Healthy Perspective by Chris Fissel


Oh, What a pain in the neck!

At some time during our lives, most of us will experience neck pain.  Symptoms can present as local discomfort in the neck, upper back, and across the shoulder blades, but may include headaches and upper extremity pain, numbness and tingling, or weakness.  Causes range from acute injuries, accidents, degenerative changes, disc displacement, and  a host of other pathologies.  The bottom line is that managing these symptoms is your responsibility, and many symptoms can be alleviated or prevented with simple self  treatment and activity modification.

Our advanced technological society has relegated many of us to prolonged sitting.  All too often, the cause of chronic neck pain is related to poor seated posture and sustained compressive forces.  A simple assessment of seated posture to be corrected while at work,  in the car, or even when you return home and flop on the couch after an intense workout can make huge differences in how your neck and back feel.

When assessing pain, your health care professional should gather information regarding pain location, intensity, duration and frequency.  Is it an acute soft tissue injury from overstretching or overexerting, or a chronic problem? Is the pain constant or intermittent, presenting itself with any specific activities or positions? Are there things you avoid doing now because those activities elicit pain? Does it awaken you through the night? Is it getting better, progressively worsening or never changing?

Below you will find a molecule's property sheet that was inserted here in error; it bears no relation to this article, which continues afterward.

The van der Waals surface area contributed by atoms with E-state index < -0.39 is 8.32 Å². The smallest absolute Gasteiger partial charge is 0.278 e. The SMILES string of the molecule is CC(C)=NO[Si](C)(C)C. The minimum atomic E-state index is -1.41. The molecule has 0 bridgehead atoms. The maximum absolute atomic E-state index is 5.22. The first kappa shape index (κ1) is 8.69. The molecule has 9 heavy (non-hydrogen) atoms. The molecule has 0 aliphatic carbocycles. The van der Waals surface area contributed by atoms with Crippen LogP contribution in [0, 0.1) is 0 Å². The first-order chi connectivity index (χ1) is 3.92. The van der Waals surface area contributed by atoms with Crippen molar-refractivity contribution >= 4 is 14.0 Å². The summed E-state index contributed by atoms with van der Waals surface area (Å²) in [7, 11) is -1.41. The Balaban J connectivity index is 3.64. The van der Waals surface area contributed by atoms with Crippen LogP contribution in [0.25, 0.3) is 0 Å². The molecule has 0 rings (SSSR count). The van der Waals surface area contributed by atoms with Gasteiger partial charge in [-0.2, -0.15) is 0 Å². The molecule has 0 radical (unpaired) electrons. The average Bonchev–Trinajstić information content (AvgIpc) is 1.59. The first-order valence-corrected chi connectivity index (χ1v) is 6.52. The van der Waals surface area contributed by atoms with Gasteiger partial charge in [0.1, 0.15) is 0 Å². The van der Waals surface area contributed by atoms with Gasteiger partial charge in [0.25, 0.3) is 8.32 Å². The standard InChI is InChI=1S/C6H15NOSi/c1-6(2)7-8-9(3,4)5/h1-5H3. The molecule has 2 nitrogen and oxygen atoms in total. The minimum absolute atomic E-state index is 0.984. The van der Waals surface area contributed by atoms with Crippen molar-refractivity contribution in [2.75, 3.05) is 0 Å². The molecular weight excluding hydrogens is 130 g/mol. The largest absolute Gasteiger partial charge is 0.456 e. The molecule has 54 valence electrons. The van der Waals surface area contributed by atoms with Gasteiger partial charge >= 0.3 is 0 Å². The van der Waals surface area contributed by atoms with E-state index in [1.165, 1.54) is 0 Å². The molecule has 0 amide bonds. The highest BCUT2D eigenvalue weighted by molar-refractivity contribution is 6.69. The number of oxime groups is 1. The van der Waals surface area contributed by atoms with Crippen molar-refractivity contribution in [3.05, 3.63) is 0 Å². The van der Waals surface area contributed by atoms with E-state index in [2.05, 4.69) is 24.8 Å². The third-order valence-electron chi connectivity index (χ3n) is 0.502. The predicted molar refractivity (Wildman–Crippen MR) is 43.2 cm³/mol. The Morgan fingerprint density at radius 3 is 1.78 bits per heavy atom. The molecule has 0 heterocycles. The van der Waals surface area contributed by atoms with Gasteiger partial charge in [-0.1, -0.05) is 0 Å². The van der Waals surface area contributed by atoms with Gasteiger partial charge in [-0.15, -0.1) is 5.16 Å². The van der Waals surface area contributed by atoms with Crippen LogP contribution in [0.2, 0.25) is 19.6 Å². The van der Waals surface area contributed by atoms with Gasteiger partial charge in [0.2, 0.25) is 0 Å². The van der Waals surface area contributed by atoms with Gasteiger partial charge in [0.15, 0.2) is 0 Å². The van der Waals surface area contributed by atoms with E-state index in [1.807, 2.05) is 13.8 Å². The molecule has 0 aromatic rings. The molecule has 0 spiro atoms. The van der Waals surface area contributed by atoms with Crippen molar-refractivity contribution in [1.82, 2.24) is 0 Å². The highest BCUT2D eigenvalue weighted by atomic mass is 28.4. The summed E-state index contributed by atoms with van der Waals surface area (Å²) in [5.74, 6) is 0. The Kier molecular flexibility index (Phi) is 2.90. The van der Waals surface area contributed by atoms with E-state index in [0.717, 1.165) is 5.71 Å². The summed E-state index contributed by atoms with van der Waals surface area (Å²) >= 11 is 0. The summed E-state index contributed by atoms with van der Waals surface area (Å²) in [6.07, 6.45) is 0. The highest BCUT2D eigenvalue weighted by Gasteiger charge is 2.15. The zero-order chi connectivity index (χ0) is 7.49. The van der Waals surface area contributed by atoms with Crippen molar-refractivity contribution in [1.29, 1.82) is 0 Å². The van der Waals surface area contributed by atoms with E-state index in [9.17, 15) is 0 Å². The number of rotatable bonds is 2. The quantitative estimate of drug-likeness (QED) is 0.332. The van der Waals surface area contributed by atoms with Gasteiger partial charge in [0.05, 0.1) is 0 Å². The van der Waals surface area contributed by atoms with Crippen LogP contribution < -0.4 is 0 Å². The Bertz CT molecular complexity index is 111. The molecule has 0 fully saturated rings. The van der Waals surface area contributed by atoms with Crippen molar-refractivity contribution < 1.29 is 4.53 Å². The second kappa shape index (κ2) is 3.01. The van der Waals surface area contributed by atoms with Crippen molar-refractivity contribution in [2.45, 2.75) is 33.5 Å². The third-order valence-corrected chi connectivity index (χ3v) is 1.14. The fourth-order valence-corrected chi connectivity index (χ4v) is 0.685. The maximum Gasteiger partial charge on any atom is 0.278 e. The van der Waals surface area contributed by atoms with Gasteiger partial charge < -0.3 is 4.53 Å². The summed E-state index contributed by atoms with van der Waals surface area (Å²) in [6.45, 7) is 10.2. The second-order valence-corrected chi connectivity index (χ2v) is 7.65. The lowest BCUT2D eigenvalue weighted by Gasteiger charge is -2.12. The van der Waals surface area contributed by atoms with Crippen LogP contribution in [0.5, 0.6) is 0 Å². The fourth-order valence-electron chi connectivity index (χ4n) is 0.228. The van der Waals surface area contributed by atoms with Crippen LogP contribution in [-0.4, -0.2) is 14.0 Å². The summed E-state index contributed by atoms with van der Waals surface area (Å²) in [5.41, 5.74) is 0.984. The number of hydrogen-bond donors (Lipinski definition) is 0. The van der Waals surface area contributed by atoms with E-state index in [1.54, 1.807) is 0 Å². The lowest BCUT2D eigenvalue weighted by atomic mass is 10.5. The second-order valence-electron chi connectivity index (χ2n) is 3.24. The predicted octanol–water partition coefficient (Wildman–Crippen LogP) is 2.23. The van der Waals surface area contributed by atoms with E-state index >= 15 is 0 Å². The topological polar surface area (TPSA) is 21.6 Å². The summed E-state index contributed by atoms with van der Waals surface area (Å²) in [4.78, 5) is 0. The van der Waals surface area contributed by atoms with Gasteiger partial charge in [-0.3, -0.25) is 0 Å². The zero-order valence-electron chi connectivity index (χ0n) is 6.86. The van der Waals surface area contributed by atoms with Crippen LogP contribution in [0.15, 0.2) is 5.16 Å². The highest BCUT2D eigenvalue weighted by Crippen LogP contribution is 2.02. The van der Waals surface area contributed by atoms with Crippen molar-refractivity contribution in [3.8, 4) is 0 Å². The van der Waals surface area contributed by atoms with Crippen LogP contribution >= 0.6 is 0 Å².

When acute neck pain strikes, begin with the following:

*maintain good posture; allowing the head to droop increases the strain on the already injured tissues

* avoid quick movements of the head and do not roll the head around

* if you know what initially caused the symptoms, don't do that!

*do not sleep with more pillows than necessary; you may benefit from a cervical roll at night

* avoid sleeping on your belly

*do not lie in the bath for any extended periods as this places the neck in an excessive forward position

* heat or ice may be beneficial

As a general rule, pain is your body's warning system, telling you that if an activity produces pain, that activity should be avoided or modified until it can be performed pain-free.  In addition, the sooner the symptoms are addressed, the better your chances of a more rapid recovery.  Often a detailed history and screening of neck mobility/deficits and repetitive motions can reveal the cause of the symptoms and self-management can commence immediately with specific exercise prescription as well as instruction in what, if any, positions or movements need to be avoided temporarily.

Stay happy.  Stay healthy. And sit up straight!

Chris Fissel, MS in Physical Therapy, Certified Strength & Conditioning Specialist, NSCA and Orthopaedic Certified Specialist, Personal Trainer


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